AP Art History
- South, East, Central, and South East Asia Wednesday: Video Assignments“China archives of world heritage (3)- Qin Shi Huang Mausoleum” 27:42
- Still Life: a painting or drawing of an arrangement of objects, typically including fruit and flowers and objects contrasting with these in texture, such as bowls and glassware.
|how to see sizes – angles – proportions
To draw well, students need to learn to see size relationships, angle relationships, and the relationship of different negative space sizes. We can teach this using sighting devices and techniques.
Below: Students learn to measure and compare lengths, proportions, angles, and so on by sighting. They hold a ruler or pencil at arms length while making comparison observations. These measurements are transferred to the paper.
|A viewfinder is another useful sighting device to help see the angles and proportions of things being observed. This category includes linear perspective which can be learned by making careful comparisons of sizes and angles.
By using two sticks (like chop sticks, pencils, or rulers) and holding one in line with a vertical corner and crossing it with another stick that lines up to a horizontal line, students can draw in perspective and learn to observe the principles of linear perspective. The sticks must be kept together in the observed position while placing them on the paper and transferring the observed angles to the paper.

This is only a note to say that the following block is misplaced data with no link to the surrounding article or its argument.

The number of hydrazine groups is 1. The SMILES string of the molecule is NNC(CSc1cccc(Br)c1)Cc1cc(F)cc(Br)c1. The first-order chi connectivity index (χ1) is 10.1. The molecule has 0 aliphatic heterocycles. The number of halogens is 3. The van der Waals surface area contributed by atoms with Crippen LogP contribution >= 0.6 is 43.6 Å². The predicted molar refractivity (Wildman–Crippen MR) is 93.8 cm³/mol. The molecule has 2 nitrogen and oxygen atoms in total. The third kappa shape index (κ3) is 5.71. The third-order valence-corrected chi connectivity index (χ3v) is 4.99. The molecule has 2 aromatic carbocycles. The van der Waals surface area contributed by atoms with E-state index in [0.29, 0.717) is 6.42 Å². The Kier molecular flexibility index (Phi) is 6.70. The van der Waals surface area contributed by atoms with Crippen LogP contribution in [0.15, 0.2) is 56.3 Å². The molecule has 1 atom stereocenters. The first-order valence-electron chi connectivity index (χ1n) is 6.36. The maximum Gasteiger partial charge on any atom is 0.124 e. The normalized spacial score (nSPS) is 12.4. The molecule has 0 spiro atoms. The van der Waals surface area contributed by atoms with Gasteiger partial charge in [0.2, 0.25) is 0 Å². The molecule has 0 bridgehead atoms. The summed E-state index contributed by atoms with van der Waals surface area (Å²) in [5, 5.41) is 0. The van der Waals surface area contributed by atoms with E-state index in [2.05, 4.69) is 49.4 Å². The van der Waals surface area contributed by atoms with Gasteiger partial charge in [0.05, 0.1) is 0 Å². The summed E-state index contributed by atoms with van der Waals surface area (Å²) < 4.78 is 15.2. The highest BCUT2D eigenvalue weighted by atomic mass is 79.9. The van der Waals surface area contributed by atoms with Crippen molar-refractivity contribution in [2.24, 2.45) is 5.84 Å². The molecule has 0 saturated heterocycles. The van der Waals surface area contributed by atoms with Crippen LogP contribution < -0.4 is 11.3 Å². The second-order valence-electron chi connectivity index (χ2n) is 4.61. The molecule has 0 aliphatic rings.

Above: Suzi Arsenovic uses a ruler to make sightings of an aluminum table by sculptor John Mishler
Tip 1: Look at what you are drawing
Tip 2: Draw from real objects whenever possible
Tip 3: Don’t trace
Tip 4: Understand perspective
Tip 5. Use grids, guidelines or rough forms to get the proportions right before you add details
Tip 6: Be wary of ellipses
Tip 7: Keep the outlines light
Tip 8: Have a Good Range of Tone
Tip 9: Use mark-making to convey surface quality and texture
Tip 10: Include / omit detail as necessary
Tip 11: Insert your own soul
- Surrealism in Black and White
Surrealistic drawing in black and white color pencil on brown Canson paper.
Students will first take a picture of a set of hands – their own or someone else. They will then search for and add other images and elements to their hand composition to create a Surrealistic drawing. Students will potentially need to change the scale of certain images in order to incorporate them successfully into their composition. Multiple Elements and Principles will be utilized in this drawing, specifically: unity, proportion, space, and contrast.